CLEARWATER BEACH — Some of the most beautiful and exotic shells from around the world are coming to Clearwater Beach.
Not as beach drift, but as part of the International Seashell Expo at the Hilton Clearwater Beach Resort.
More than 40 dealers from as far away as South Africa, Brazil, Australia, Greece and the Far East will fill the Grand Ballroom of the resort as part of the Conchologists of America's 38th annual convention.
Thousands of shells will be priced anywhere from $2 to $2,000, said Carolyn Petrikin of Clearwater, a founding member and a past president of the Suncoast Conchologists, the local organization hosting the convention.
Price is determined by rarity and depth of the water — those shells found in the deepest ocean waters typically fetch higher prices, she said.
For the uninitiated, shells are the exoskeleton of a group of animals called mollusks, though not all mollusks have shells.
Shells have been used throughout history as tools, decorations, jewelry, musical instruments and currency. Generally, warmer waters produce the most colorful and ornate shells.
According to the Conchologists of America Web site, food, climate, heredity and accidents or fights make each shell distinctive.
For instance, long spiny extensions indicate the mollusk probably lived in quieter waters, since rough waters would discourage such growth. Battle scars tell of combat with predators. Color changes can point out changes in diet. Thick, dull shells may mean the animal is older.
The Suncoast Conchologists club is a 50-or-so member organization made up of seashell collectors who live mostly in north Pinellas and Pasco counties. Their signature shell is the Strombus alatus, or Florida fighting conch, which has been stylized into the shape of a cruise ship for the convention logo this year.
"This is our silver anniversary — our 25th year as a club," Petrikin said. "And it's the first time the annual convention is being held in Clearwater ."
Petrikin has been a passionate shell collector for decades — ever since she moved from Ohio to Pinellas County in the late 1950s.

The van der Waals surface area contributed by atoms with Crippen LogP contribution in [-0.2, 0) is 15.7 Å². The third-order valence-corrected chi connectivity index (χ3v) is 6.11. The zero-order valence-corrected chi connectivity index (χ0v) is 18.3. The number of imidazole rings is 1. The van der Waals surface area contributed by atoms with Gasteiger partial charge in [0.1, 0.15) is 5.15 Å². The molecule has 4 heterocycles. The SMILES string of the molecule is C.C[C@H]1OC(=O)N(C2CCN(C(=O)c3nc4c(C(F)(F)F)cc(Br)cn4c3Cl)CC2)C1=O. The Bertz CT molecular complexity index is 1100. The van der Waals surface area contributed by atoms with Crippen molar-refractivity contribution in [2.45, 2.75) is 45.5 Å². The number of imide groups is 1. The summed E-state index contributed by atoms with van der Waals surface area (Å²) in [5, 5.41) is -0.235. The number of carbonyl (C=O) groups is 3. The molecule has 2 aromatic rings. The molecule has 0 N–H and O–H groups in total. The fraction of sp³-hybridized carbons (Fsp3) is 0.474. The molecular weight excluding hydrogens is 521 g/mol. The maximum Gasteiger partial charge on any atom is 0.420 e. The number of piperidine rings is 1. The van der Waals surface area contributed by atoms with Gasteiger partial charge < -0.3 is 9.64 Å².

"There were many more shells on the beach back then," she said.
She has scoured U.S. coastlines and Caribbean islands for treasures to add to her collection.
She displays them throughout her house and inside a 29-gallon saltwater aquarium.
There are three levels of collectors: casual beachcombers, conchologists (amateur collectors) and malacologists (scientists who study mollusks). A portion of the proceeds raised at the annual convention will go toward funding scholarship grants in malacology.
Bob and Joan Pierson, both 79, have been seeking seashells since the '70s.
The Spring Hill couple moved to Florida from New York in 1977 and began beachcombing on the weekends.
He remembers picking up a shell when a critter moved inside of it.
"I was so startled I dropped it," he said. "I didn't realize (until then) that shells were the homes of little animals."
One day, the couple was picking up shells on Treasure Island's Sunset Beach when she spotted a beautiful but broken tulip shell.
"I thought I'm not going to be happy until I see what a whole one looks like and that began our hunt for shells," she said.
She has a message for prospective conchologists:
"If you have ever picked up a shell on the beach and admired it, you should come to the expo," she said. "You probably won't have an opportunity like this for a while."